Perhaps a lot of that situation is a Western phenomenon. How many people in our "gotta get it now" society are committed to a long-term, deep -- even lifelong -- pursuit of something so esoteric? Especially when an external kick, punch or joint lock is instant gratification?
Maybe the "moral-ethical" question is, does one offer it up to all comers, in hopes that some will stick it out and learn fully? Continue to be a voice crying in the wilderness?
Or does one save it and "give" it only to the ones that prove their mettle?
In the ideal world, I'd love to see it re-integrated into aikido (which, of course, would change the way aikido is done, and looks) and elsewhere where it "should" be. In our hi-tech age, to keep these things as "secrets" does not serve the purpose it did 700 years ago, when family combat systems meant life or death to a clan.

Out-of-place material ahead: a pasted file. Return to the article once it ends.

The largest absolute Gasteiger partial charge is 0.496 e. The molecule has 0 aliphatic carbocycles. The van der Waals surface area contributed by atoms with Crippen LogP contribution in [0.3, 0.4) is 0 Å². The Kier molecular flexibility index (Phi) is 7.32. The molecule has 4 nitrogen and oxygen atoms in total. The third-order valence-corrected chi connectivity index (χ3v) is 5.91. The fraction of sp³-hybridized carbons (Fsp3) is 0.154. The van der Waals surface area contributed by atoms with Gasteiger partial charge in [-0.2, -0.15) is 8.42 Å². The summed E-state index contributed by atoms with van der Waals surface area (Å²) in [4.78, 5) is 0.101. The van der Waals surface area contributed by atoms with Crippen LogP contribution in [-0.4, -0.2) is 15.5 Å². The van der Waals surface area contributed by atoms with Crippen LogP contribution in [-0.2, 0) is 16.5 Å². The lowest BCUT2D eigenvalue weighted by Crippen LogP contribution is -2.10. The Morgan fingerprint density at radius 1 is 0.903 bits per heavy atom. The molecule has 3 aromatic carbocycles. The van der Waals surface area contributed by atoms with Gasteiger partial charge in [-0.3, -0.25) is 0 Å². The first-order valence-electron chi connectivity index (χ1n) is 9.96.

Given human nature, I believe that the mainstream and its "good enough for us" curriculum will always be the norm, while the deeper skills will persist and be perpetuated in small, relatively obscure pockets. But rather than be cynical, I choose to accept that not all knowledge, no matter how elegant we think it is, will ever be given its due. It's there for those who truly seek and want it, though.